In a jazz bar in the Village, just ten days back, Bluey — a man famous quite apart from his dancing — had asked McCloud, "You reckon I could get any work as a gigolo round here?"
"Here? In New York?"
McCloud was sure he was joking. Bluey was — as he'd frequently proved — the jetsetter of the troupe. Still, you couldn't help but wonder what knowledge of dream trails in the deserts could lead Bluey, the only Barramatjara gigolo in New York, along those complicated streets down there, in SoHo and TriBeCa. Or up the island, for that matter, where the streets were all on a grid and dubbed with numbers but were just as treacherous.
Bluey had been born in the center of an old and therefore apparently barren continent, on a dry river four hundred miles from Alice Springs. He was made from the blood of people who could paint and dance well before anyone else could. The oldest painters then, the oldest dancers.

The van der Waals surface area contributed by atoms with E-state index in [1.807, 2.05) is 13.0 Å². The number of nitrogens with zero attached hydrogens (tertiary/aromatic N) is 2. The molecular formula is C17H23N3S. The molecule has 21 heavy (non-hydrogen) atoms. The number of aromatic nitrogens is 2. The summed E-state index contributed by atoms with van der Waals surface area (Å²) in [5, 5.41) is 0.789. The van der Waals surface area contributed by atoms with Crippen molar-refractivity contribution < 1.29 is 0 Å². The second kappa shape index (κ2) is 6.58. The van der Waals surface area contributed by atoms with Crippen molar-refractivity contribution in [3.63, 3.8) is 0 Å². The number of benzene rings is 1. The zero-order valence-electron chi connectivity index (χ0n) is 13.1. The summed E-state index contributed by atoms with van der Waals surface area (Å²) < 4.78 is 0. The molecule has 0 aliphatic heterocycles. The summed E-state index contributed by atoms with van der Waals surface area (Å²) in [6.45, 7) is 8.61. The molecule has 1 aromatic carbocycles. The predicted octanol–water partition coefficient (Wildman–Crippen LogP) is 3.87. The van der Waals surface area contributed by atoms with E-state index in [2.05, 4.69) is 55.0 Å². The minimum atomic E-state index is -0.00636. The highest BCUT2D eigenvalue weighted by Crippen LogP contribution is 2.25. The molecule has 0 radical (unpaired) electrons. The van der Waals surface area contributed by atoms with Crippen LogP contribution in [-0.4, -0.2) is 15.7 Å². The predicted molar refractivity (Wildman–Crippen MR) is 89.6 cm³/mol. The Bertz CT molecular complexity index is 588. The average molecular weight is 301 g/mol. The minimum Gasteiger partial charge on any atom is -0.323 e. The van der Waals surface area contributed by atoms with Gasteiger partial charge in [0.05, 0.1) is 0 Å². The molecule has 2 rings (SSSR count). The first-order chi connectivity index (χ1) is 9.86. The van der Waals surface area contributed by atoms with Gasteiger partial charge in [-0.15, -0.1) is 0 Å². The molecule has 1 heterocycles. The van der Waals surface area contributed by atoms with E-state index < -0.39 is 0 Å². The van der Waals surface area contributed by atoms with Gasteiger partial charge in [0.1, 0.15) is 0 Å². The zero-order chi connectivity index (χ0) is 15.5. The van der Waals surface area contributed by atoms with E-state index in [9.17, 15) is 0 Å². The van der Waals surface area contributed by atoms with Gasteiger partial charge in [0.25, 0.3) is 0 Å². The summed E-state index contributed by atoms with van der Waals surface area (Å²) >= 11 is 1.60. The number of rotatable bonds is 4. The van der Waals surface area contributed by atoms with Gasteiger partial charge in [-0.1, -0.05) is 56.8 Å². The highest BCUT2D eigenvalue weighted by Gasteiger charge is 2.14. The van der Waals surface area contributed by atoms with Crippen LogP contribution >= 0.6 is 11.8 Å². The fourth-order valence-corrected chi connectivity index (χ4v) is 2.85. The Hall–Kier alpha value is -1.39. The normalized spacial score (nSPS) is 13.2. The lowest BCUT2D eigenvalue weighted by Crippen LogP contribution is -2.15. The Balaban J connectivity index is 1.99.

But here he'd been in the jazz bar in Greenwich Village, weaving to the industrial-strength music and saying "gigolo"!
McCloud had asked him, "Have you ever been one before?"
"In Melbourne," Bluey asserted. "After the picture finished."
For Bluey had been a star in a number of films, but "the picture" was the first one, the one which made his name, the one which film societies gave special screenings of wherever the dancers turned up. In fact, in New York, a city which had taken to the Barramatjara Dance Troupe with passion, the film had been revived and shown on one of the networks. No doubt a print of it, dubbed in German or subtitled, was waiting for their arrival in Frankfurt and would appear on local television during the dance company's run.